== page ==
Friday, March 31, 2006


Paul W. expressed some confusion about my last post. It's not that I don't understand the usage "illegal alien," it's just that where I am from it is a slur that no one should really use, any more than the English equivalent of "mojado." I fully understand the technical and colloquial use of the term. I would suggest that in Channing's terms that calling anyone an "illegal alien" is contrary to understanding the likeness of God in them. Furthermore, I would suggest that the theological calling of our tradition compells us to help all develop their faculties of the soul regardless of which side of which line they were born on.

I grew up in San Marcos, California. Thats 49 miles from the border. People would often visit (usually for underage drinking or cheap pharmaceuticals) Baja California without any thought to Alta California.

My first teaching work was 12 miles from the border. Some were born on one side, some were born on the other. The whole thing seems so much more arbitrary when you live there.

And the machinery of injustice is so much more real, when you have to drive by security checkpoints to get to Riverside or to visit family further north along Interstate 5. From the age of 6 on, visiting my grandparents or anyone else in my extended family meant having men in uniform with guns looking into our car to see our skin color. When we played youth soccer, one of the highlights of the year was the American Youth Soccer Organization day at Disneyland. La Migra would always look at us differently if a teammate named Sanchez or Lopez was going with us to Orange County.

Wake now compassion, give heed to the cry, voices of suffering fill the wide sky; take as your neighbor both stranger and friend, praying and striving their hardship to end.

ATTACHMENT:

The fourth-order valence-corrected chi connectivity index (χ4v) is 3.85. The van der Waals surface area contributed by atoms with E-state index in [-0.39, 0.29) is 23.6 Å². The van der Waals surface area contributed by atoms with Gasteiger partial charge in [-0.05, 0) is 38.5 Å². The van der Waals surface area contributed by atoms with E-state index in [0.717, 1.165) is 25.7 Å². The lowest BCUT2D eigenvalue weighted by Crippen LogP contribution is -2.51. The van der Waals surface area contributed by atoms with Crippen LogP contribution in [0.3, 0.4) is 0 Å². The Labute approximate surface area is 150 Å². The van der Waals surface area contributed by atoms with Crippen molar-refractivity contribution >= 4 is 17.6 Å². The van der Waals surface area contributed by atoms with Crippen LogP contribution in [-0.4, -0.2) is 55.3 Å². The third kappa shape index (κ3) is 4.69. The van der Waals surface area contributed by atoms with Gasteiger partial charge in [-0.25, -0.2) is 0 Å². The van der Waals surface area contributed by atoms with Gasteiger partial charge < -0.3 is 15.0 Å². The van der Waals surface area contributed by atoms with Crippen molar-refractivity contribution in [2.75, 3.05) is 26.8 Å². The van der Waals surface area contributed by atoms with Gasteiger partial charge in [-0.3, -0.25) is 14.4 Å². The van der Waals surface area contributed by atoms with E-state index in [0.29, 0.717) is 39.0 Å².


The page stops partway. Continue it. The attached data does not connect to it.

Thursday, March 30, 2006

Todos Somos Illegales

It is not clear to me how one could espouse the values of Unitarian Universalism and still consider any person illegal or alien. I want to thank the Latino/a, Chicano/a and Mexicano/a youth in my community that came out to take a stand earlier this week.

Tommorrow is the birthday of Cesar Chavez. His "The Organizer's Tale" is a favorite text of mine on organizing. I have been inspired by Father Victor Salandini (The tortilla priest) who worked with Chavez and the UFW. In my left wing student journalist days I got to meet Cesar Chavez, Fr. Salandini and Dolores Huerta of the United Farm Workers. My mouth still remembers the day that I ate grapes for the first time after the boycott ended.

I've had the pleasure over the year of teaching immigrant children from Asia, Africa and Latin America. I can still vividly remember the difference between Spanish speaking kids who went to school in California and were illiterate in two languages compared to my kids who went to elementary school in Mexico. For every time I had a upper middle class white parent try to make excuses or cut corners for their kid, I can tell you about the dedication of the parents (with questionable immigration status) who came here to give their kids an education.